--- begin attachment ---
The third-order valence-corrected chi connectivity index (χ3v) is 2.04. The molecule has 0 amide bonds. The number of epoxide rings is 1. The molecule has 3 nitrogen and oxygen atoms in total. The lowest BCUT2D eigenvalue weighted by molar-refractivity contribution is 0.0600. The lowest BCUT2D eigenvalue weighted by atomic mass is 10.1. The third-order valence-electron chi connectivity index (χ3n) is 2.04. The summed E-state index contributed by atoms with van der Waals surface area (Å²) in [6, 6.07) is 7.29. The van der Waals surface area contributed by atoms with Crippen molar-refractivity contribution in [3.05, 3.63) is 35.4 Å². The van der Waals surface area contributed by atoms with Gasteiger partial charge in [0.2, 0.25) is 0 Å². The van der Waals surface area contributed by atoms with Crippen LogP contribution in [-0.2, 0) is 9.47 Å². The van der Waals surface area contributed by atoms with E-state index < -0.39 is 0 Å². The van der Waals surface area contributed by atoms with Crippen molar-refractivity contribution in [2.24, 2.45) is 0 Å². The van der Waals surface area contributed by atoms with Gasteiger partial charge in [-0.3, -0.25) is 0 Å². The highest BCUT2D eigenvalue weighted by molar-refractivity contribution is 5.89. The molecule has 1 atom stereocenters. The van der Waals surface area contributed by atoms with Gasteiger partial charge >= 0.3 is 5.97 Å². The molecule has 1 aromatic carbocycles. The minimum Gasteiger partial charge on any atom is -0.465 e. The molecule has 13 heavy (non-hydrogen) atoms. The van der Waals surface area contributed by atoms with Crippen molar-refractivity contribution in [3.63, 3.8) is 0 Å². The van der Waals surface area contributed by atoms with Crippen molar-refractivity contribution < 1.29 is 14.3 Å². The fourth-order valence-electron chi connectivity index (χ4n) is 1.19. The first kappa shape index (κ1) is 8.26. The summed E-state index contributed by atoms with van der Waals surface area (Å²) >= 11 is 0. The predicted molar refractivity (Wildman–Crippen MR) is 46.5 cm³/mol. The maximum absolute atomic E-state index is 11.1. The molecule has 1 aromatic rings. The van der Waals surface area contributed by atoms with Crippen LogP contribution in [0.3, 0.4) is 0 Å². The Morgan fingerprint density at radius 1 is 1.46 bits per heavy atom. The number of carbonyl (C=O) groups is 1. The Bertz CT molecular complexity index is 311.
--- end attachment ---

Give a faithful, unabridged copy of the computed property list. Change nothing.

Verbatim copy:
The third-order valence-corrected chi connectivity index (χ3v) is 2.04. The molecule has 0 amide bonds. The number of epoxide rings is 1. The molecule has 3 nitrogen and oxygen atoms in total. The lowest BCUT2D eigenvalue weighted by molar-refractivity contribution is 0.0600. The lowest BCUT2D eigenvalue weighted by atomic mass is 10.1. The third-order valence-electron chi connectivity index (χ3n) is 2.04. The summed E-state index contributed by atoms with van der Waals surface area (Å²) in [6, 6.07) is 7.29. The van der Waals surface area contributed by atoms with Crippen molar-refractivity contribution in [3.05, 3.63) is 35.4 Å². The van der Waals surface area contributed by atoms with Gasteiger partial charge in [0.2, 0.25) is 0 Å². The van der Waals surface area contributed by atoms with Crippen LogP contribution in [-0.2, 0) is 9.47 Å². The van der Waals surface area contributed by atoms with E-state index < -0.39 is 0 Å². The van der Waals surface area contributed by atoms with Crippen molar-refractivity contribution in [2.24, 2.45) is 0 Å². The van der Waals surface area contributed by atoms with Gasteiger partial charge in [-0.3, -0.25) is 0 Å². The highest BCUT2D eigenvalue weighted by molar-refractivity contribution is 5.89. The molecule has 1 atom stereocenters. The van der Waals surface area contributed by atoms with Gasteiger partial charge >= 0.3 is 5.97 Å². The molecule has 1 aromatic carbocycles. The minimum Gasteiger partial charge on any atom is -0.465 e. The molecule has 13 heavy (non-hydrogen) atoms. The van der Waals surface area contributed by atoms with Crippen molar-refractivity contribution in [3.63, 3.8) is 0 Å². The van der Waals surface area contributed by atoms with Crippen molar-refractivity contribution < 1.29 is 14.3 Å². The fourth-order valence-electron chi connectivity index (χ4n) is 1.19. The first kappa shape index (κ1) is 8.26. The summed E-state index contributed by atoms with van der Waals surface area (Å²) >= 11 is 0. The predicted molar refractivity (Wildman–Crippen MR) is 46.5 cm³/mol. The maximum absolute atomic E-state index is 11.1. The molecule has 1 aromatic rings. The van der Waals surface area contributed by atoms with Crippen LogP contribution in [0.3, 0.4) is 0 Å². The Morgan fingerprint density at radius 1 is 1.46 bits per heavy atom. The number of carbonyl (C=O) groups is 1. The Bertz CT molecular complexity index is 311.